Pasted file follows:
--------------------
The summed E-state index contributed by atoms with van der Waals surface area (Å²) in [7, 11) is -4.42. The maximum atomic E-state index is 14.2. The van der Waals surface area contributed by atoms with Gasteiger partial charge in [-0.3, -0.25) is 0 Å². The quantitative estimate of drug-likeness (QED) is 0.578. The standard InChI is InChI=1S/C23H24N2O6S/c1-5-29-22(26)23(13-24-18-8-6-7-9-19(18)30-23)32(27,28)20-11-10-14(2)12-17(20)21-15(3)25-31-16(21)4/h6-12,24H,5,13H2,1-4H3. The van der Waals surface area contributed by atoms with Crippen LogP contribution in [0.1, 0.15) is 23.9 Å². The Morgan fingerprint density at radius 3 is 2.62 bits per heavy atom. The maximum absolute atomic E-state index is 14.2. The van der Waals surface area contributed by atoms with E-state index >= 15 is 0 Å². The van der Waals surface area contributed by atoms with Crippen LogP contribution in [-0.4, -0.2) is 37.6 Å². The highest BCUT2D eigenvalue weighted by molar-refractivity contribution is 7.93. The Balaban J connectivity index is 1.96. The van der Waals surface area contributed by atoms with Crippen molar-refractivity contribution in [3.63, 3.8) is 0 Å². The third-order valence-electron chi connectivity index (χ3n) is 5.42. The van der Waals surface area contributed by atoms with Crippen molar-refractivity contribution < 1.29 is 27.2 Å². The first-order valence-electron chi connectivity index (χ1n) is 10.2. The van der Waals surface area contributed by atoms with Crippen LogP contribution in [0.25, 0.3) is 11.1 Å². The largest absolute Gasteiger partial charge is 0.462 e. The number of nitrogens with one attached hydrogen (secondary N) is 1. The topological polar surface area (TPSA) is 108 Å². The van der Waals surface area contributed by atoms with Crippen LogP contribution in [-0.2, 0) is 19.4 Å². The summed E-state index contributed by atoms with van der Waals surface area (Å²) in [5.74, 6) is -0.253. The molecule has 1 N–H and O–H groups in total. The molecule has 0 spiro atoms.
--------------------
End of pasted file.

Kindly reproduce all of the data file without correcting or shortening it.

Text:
The summed E-state index contributed by atoms with van der Waals surface area (Å²) in [7, 11) is -4.42. The maximum atomic E-state index is 14.2. The van der Waals surface area contributed by atoms with Gasteiger partial charge in [-0.3, -0.25) is 0 Å². The quantitative estimate of drug-likeness (QED) is 0.578. The standard InChI is InChI=1S/C23H24N2O6S/c1-5-29-22(26)23(13-24-18-8-6-7-9-19(18)30-23)32(27,28)20-11-10-14(2)12-17(20)21-15(3)25-31-16(21)4/h6-12,24H,5,13H2,1-4H3. The van der Waals surface area contributed by atoms with Crippen LogP contribution in [0.1, 0.15) is 23.9 Å². The Morgan fingerprint density at radius 3 is 2.62 bits per heavy atom. The maximum absolute atomic E-state index is 14.2. The van der Waals surface area contributed by atoms with E-state index >= 15 is 0 Å². The van der Waals surface area contributed by atoms with Crippen LogP contribution in [-0.4, -0.2) is 37.6 Å². The highest BCUT2D eigenvalue weighted by molar-refractivity contribution is 7.93. The Balaban J connectivity index is 1.96. The van der Waals surface area contributed by atoms with Crippen molar-refractivity contribution in [3.63, 3.8) is 0 Å². The third-order valence-electron chi connectivity index (χ3n) is 5.42. The van der Waals surface area contributed by atoms with Crippen molar-refractivity contribution < 1.29 is 27.2 Å². The first-order valence-electron chi connectivity index (χ1n) is 10.2. The van der Waals surface area contributed by atoms with Crippen LogP contribution in [0.25, 0.3) is 11.1 Å². The largest absolute Gasteiger partial charge is 0.462 e. The number of nitrogens with one attached hydrogen (secondary N) is 1. The topological polar surface area (TPSA) is 108 Å². The van der Waals surface area contributed by atoms with Crippen LogP contribution in [-0.2, 0) is 19.4 Å². The summed E-state index contributed by atoms with van der Waals surface area (Å²) in [5.74, 6) is -0.253. The molecule has 1 N–H and O–H groups in total. The molecule has 0 spiro atoms.